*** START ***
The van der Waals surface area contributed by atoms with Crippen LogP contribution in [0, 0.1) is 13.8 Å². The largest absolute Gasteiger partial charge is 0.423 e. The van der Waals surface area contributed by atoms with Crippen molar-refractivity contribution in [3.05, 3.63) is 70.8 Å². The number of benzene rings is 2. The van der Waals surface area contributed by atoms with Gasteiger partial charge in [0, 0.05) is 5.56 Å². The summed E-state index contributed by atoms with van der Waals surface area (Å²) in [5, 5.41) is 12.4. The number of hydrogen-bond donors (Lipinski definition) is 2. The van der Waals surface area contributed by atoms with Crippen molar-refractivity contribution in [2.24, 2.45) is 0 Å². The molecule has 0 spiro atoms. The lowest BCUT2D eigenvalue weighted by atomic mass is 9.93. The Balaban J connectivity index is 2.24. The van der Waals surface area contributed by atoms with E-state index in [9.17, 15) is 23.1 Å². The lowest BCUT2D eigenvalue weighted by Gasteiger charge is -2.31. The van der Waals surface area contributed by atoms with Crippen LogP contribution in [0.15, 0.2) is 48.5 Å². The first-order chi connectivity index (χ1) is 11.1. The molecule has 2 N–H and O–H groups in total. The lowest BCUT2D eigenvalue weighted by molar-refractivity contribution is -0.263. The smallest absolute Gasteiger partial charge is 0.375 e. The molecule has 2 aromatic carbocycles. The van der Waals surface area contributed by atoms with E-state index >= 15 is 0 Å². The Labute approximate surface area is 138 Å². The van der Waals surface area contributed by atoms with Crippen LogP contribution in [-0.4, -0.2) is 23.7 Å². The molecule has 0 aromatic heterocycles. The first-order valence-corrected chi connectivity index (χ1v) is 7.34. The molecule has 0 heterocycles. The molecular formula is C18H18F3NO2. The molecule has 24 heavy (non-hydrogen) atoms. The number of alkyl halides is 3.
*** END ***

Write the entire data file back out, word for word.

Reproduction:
The van der Waals surface area contributed by atoms with Crippen LogP contribution in [0, 0.1) is 13.8 Å². The largest absolute Gasteiger partial charge is 0.423 e. The van der Waals surface area contributed by atoms with Crippen molar-refractivity contribution in [3.05, 3.63) is 70.8 Å². The number of benzene rings is 2. The van der Waals surface area contributed by atoms with Gasteiger partial charge in [0, 0.05) is 5.56 Å². The summed E-state index contributed by atoms with van der Waals surface area (Å²) in [5, 5.41) is 12.4. The number of hydrogen-bond donors (Lipinski definition) is 2. The van der Waals surface area contributed by atoms with Crippen molar-refractivity contribution in [2.24, 2.45) is 0 Å². The molecule has 0 spiro atoms. The lowest BCUT2D eigenvalue weighted by atomic mass is 9.93. The Balaban J connectivity index is 2.24. The van der Waals surface area contributed by atoms with E-state index in [9.17, 15) is 23.1 Å². The lowest BCUT2D eigenvalue weighted by Gasteiger charge is -2.31. The van der Waals surface area contributed by atoms with Crippen LogP contribution in [0.15, 0.2) is 48.5 Å². The first-order chi connectivity index (χ1) is 11.1. The molecule has 2 N–H and O–H groups in total. The lowest BCUT2D eigenvalue weighted by molar-refractivity contribution is -0.263. The smallest absolute Gasteiger partial charge is 0.375 e. The molecule has 2 aromatic carbocycles. The van der Waals surface area contributed by atoms with E-state index >= 15 is 0 Å². The Labute approximate surface area is 138 Å². The van der Waals surface area contributed by atoms with Crippen LogP contribution in [-0.4, -0.2) is 23.7 Å². The molecule has 0 aromatic heterocycles. The first-order valence-corrected chi connectivity index (χ1v) is 7.34. The molecule has 0 heterocycles. The molecular formula is C18H18F3NO2. The molecule has 24 heavy (non-hydrogen) atoms. The number of alkyl halides is 3.